3. Baptism is the sacrament of faith. Now dead faith does not suffice for salvation; nor is it the foundation, but living faith alone, "that worketh by charity" (Ga 5,6), as Augustine says (De Fide et oper.). Neither, therefore, can the sacrament of Baptism give salvation to a man whose will is set on sinning, and hence expels the form of faith. Moreover, the impression of the baptismal character cannot dispose a man for grace as long as he retains the will to sin; for "God compels no man to be virtuous," as Damascene says (De Fide Orth. ii).
Objection: 1. It seems that works of satisfaction should be enjoined on sinners that have been baptized. For God's justice seems to demand that a man should be punished for every sin of his, according to Qo 12,14: "All things that are done, God will bring into judgment." But works of satisfaction are enjoined on sinners in punishment of past sins. Therefore it seems that works of satisfaction should be enjoined on sinners that have been baptized.
2. Further, by means of works of satisfaction sinners recently converted are drilled into righteousness, and are made to avoid the occasions of sin: "for satisfaction consists in extirpating the causes of vice, and closing the doors to sin" (De Eccl. Dogm. iv). But this is most necessary in the case of those who have been baptized recently. Therefore it seems that works of satisfaction should be enjoined on sinners.
3. Further, man owes satisfaction to God not less than to his neighbor. But if those who were recently baptized have injured their neighbor, they should be told to make reparation to God by works of penance.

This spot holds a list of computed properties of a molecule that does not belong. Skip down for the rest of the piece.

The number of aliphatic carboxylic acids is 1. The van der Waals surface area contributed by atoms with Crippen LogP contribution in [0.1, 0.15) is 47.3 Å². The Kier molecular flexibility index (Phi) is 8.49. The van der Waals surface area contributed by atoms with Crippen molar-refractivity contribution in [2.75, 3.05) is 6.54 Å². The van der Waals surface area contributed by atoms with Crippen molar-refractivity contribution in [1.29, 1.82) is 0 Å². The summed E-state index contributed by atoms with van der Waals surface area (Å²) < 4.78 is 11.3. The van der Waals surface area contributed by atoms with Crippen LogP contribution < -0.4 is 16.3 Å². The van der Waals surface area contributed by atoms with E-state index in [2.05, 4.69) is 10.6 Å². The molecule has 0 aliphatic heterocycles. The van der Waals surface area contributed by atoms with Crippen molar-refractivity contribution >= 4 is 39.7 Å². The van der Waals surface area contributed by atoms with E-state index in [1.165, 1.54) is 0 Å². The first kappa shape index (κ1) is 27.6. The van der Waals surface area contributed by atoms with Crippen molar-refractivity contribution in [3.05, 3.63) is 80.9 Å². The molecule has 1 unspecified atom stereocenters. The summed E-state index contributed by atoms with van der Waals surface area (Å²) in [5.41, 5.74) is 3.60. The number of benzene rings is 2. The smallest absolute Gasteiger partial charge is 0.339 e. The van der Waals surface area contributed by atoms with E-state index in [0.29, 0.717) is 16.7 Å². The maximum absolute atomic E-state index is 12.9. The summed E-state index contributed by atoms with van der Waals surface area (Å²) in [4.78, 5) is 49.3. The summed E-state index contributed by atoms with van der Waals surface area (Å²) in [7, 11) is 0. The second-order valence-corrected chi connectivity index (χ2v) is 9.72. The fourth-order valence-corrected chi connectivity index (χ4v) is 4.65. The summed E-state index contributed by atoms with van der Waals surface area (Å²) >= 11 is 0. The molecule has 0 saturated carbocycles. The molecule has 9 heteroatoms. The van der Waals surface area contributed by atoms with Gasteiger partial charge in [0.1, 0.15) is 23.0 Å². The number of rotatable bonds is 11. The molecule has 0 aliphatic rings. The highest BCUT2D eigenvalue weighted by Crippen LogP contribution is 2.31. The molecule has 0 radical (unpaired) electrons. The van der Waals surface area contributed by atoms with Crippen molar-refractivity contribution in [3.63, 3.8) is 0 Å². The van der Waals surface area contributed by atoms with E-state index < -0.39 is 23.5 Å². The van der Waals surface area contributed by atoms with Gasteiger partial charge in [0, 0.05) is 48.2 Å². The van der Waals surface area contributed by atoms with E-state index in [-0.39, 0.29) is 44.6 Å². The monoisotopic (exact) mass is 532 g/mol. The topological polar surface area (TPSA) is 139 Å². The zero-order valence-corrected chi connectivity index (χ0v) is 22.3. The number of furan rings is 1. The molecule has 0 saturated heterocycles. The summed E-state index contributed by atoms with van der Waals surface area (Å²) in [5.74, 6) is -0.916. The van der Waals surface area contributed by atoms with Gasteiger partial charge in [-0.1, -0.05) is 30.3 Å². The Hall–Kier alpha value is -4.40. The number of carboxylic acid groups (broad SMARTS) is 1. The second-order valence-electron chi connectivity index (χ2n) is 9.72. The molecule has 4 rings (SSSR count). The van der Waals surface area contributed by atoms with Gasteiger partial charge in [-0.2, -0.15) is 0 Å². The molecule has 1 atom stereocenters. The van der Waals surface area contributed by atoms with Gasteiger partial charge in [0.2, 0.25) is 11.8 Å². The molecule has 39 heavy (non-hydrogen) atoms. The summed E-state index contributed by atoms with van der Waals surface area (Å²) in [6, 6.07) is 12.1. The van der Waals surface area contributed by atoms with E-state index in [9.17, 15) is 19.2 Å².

On the contrary Ambrose commenting on Rm 11,29: "The gifts and the calling of God are without repentance," says: "The grace of God requires neither sighs nor groans in Baptism, nor indeed any work at all, but faith alone; and remits all, gratis."
I answer that As the Apostle says (Rm 6,3-4), "all we who are baptized in Christ Jesus, are baptized in His death: for we are buried together with Him, by Baptism unto death"; which is to say that by Baptism man is incorporated in the very death of Christ. Now it is manifest from what has been said above (Question , Articles ,4; Question , Article ) that Christ's death satisfied sufficiently for sins, "not for ours only, but also for those of the whole world," according to 1Jn 2,2. Consequently no kind of satisfaction should be enjoined on one who is being baptized, for any sins whatever: and this would be to dishonor the Passion and death of Christ, as being insufficient for the plenary satisfaction for the sins of those who were to be baptized.
Reply to Objection: 1. As Augustine says in his book on Infant Baptism (De Pecc. Merit. et Remiss. i), "the effect of Baptism is to make those, who are baptized, to be incorporated in Christ as His members." Wherefore the very pains of Christ were satisfactory for the sins of those who were to be baptized; just as the pain of one member can be satisfactory for the sin of another member. Hence it is written (Is 53,4): "Surely He hath borne our infirmities and carried our sorrows."
2. Those who have been lately baptized should be drilled into righteousness, not by penal, but by "easy works, so as to advance to perfection by taking exercise, as infants by taking milk," as a gloss says on Ps 130,2: "As a child that is weaned is towards his mother." For this reason did our Lord excuse His disciples from fasting when they were recently converted, as we read in Mt 9,14-15: and the same is written 1P 2,2: "As new-born babes desire . . . milk . . . that thereby you may grow unto salvation."